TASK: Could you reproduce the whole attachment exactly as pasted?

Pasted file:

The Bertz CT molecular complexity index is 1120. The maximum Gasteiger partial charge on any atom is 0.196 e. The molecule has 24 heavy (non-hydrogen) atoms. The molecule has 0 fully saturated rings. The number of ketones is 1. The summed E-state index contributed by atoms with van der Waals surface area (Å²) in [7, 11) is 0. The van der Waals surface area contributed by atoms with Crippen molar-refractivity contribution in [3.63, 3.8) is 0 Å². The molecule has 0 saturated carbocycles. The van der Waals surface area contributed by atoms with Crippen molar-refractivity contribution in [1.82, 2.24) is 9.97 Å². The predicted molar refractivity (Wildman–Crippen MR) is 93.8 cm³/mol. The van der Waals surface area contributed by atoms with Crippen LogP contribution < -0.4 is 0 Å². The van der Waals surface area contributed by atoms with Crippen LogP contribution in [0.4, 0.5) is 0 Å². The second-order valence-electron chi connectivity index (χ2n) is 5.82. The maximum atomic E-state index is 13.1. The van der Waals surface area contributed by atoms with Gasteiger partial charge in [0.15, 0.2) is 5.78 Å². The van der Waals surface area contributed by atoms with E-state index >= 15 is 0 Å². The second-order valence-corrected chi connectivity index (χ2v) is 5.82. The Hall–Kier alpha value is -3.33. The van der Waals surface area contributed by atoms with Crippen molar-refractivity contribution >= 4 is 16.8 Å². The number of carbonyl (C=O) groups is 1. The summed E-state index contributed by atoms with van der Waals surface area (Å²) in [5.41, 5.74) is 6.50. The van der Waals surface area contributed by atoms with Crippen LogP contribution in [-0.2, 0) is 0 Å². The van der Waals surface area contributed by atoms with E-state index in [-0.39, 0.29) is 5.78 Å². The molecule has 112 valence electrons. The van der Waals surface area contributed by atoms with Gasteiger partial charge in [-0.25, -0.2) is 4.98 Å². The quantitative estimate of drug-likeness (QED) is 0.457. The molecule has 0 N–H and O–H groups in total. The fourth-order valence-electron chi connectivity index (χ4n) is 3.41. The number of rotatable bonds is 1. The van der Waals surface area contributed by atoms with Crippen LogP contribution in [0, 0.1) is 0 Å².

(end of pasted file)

The Bertz CT molecular complexity index is 1120. The maximum Gasteiger partial charge on any atom is 0.196 e. The molecule has 24 heavy (non-hydrogen) atoms. The molecule has 0 fully saturated rings. The number of ketones is 1. The summed E-state index contributed by atoms with van der Waals surface area (Å²) in [7, 11) is 0. The van der Waals surface area contributed by atoms with Crippen molar-refractivity contribution in [3.63, 3.8) is 0 Å². The molecule has 0 saturated carbocycles. The van der Waals surface area contributed by atoms with Crippen molar-refractivity contribution in [1.82, 2.24) is 9.97 Å². The predicted molar refractivity (Wildman–Crippen MR) is 93.8 cm³/mol. The van der Waals surface area contributed by atoms with Crippen LogP contribution < -0.4 is 0 Å². The van der Waals surface area contributed by atoms with Crippen LogP contribution in [0.4, 0.5) is 0 Å². The second-order valence-electron chi connectivity index (χ2n) is 5.82. The maximum atomic E-state index is 13.1. The van der Waals surface area contributed by atoms with Gasteiger partial charge in [0.15, 0.2) is 5.78 Å². The van der Waals surface area contributed by atoms with E-state index >= 15 is 0 Å². The second-order valence-corrected chi connectivity index (χ2v) is 5.82. The Hall–Kier alpha value is -3.33. The van der Waals surface area contributed by atoms with Crippen molar-refractivity contribution >= 4 is 16.8 Å². The number of carbonyl (C=O) groups is 1. The summed E-state index contributed by atoms with van der Waals surface area (Å²) in [5.41, 5.74) is 6.50. The van der Waals surface area contributed by atoms with Crippen LogP contribution in [-0.2, 0) is 0 Å². The van der Waals surface area contributed by atoms with E-state index in [-0.39, 0.29) is 5.78 Å². The molecule has 112 valence electrons. The van der Waals surface area contributed by atoms with Gasteiger partial charge in [-0.25, -0.2) is 4.98 Å². The quantitative estimate of drug-likeness (QED) is 0.457. The molecule has 0 N–H and O–H groups in total. The fourth-order valence-electron chi connectivity index (χ4n) is 3.41. The number of rotatable bonds is 1. The van der Waals surface area contributed by atoms with Crippen LogP contribution in [0, 0.1) is 0 Å².